Recently, an interesting tweet – at least I think that’s what they’re still called – caught my eye about what our starting line-up should be. It read: ‘Kudus, Bowen, Paqueta, Alvarez and JWP all have to start. They just simply have to. But in order to fit them all in the team at least one of them will have to play out of their preferred position.’
It’s hard to argue against this, not only because these are all players in form, but also because they’ve been the standout players of the season so far for us – particularly Bowen and Ward-Prowse. Comparing the form of Bowen to, say, the form of Antonio is like comparing chalk and cheese – they’re miles apart.
So, the big question is, if they are all in the starting eleven, how do you accommodate them in the side without upsetting the balance and getting the most out of them? Here are four permutations, which we dive into here…
Option 1: Paqueta up top supported by Benrahma, Ward-Prowse, Kudus, Alvarez & Bowen
I love looking through these formations, largely because they show just how far we’ve come. There’s no Antonio or Soucek here, and last season these would have been certain starters – yet we would still consider this a really strong line-up, if not stronger. But this is a non-starter for me. You could argue that no Antonio, based on this season’s form, isn’t a bad thing, and he’s a decent option off the bench to give the opposition something to think about, but no Soucek?
He seems to have been given a new lease of life since the departure of you-know-who. He’s scoring goals again, too. Surely he can’t be left out. Also, Paqueta up front as a false 9 doesn’t work for me. I think you need his creativity in midfield, and yes, I am still thinking about that pass to Bowen in the Conference League Final.
I also remain to be convinced that Bowen’s best position won’t be up top in the years ahead, and I think Moyes sees his position there too in the future, which I will come back to later.
Option 2: Kudus up top supported by Paqueta, Ward-Prowse, Soucek, Alvarez & Bowen
There seems to be a lot of clamour for Kudus to play up front right now. My question is, are we basing this on his abilities, or just that we think that Antonio isn’t playing well, so someone else should be there instead? What I do know is, Kudus was culpable for a mistake in the heavy defeat by Aston Villa and I don’t know if we’ve seen enough of him yet to instil him in that role, replacing Antonio. The side has been settled because overall, it’s performed well.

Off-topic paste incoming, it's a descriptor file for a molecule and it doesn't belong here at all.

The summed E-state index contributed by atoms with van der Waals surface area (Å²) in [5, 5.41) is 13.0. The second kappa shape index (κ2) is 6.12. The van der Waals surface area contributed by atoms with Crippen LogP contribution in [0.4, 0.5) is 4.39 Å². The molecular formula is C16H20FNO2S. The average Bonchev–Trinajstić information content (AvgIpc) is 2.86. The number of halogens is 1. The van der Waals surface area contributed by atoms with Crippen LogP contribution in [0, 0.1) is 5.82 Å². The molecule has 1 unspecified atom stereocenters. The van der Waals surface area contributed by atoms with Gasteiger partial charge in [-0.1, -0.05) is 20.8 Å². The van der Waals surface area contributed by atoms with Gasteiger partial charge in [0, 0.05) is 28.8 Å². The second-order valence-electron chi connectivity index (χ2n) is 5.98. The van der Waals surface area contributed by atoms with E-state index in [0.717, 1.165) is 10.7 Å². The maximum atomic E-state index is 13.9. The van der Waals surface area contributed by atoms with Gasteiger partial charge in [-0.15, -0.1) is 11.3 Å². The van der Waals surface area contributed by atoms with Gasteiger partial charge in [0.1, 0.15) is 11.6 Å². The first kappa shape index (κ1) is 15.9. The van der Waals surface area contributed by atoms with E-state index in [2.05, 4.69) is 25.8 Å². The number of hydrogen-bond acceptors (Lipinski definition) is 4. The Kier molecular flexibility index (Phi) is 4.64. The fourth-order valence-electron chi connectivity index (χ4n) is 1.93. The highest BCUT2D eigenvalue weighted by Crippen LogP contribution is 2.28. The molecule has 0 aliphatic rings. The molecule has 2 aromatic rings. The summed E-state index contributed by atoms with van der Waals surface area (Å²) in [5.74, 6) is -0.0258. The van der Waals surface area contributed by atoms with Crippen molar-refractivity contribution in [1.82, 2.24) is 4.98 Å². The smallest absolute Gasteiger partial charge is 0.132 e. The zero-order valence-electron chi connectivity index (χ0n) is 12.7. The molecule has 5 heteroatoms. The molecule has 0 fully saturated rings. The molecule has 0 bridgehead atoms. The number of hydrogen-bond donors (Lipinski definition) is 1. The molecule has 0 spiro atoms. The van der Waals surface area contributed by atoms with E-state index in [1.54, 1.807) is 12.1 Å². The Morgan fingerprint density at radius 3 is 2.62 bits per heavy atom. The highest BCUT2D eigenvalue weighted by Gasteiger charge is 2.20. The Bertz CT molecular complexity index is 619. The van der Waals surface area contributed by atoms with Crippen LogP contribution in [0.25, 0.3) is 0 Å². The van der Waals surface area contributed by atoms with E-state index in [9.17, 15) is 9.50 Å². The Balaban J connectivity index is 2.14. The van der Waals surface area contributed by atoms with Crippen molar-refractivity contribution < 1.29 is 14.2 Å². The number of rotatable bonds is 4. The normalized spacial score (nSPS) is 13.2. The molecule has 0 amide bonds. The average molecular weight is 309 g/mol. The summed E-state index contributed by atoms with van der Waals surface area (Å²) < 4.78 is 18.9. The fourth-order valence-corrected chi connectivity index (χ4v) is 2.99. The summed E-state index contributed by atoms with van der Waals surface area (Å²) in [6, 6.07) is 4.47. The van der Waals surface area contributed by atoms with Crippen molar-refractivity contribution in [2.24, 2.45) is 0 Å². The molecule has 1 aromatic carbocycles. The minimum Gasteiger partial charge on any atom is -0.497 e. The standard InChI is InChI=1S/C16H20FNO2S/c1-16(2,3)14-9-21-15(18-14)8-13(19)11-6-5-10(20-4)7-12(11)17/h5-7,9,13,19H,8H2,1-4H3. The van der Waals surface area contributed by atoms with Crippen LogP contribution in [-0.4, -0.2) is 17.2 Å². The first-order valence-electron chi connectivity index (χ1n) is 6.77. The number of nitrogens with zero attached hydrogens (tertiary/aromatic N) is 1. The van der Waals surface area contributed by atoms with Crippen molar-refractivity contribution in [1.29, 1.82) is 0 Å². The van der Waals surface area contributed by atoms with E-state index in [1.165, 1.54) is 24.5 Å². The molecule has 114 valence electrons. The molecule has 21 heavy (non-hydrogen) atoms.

Overall, I think this side has a better balance than option 1. However, Soucek’s inclusion means no place for Benrahma in the 11, and whilst certain West Ham fans will no doubt be rejoicing at this, I still think he has something to offer, notably that he’s our regular penalty taker (and yes I know about JWP).
Option 3: Antonio up top supported by Paqueta, Ward-Prowse, Kudus, Alvarez & Bowen
I won’t spend a lot of time on this one because I know that this option is not the preferred one for a lot of West Ham fans, principally because it features Antonio up front. As the Football365 website put it in their weekly ‘Winners and Losers’ segment: ‘Maybe postpone the podcast, just for a bit.’ Putting in a player out of form and leaving out a player in form (Soucek) doesn’t work, so this is a flat no.
Option 4: Bowen up top supported by Paqueta, Ward-Prowse, Soucek, Alvarez & Kudus
If I’m completely honest, I think this is kind of where Moyes is headed with his desired selection in the future. As I’ve mentioned before, Moyes has already alluded to Bowen being up front rather than on the wing, seeing him as a focal point of the team with a strong and creative midfield behind him. I think Antonio, while his best days are probably behind him, still has something to offer, off of the bench. Soucek is back to being a beast in the middle. We will see where Kudus’ strongest position is in time.
And perhaps this is the point, really – we’re talking about these four formations as if they are set in stone, when the most exciting thing is the options we have, and the variety of positions that players can play in. Things can change. So perhaps it’s not about how we shoehorn these players into the side, but instead how we can best nullify the opposition.
That’s the thing – on our day, we know we can be a match for almost anyone. Utilising the right options at the right time will be the key to our season.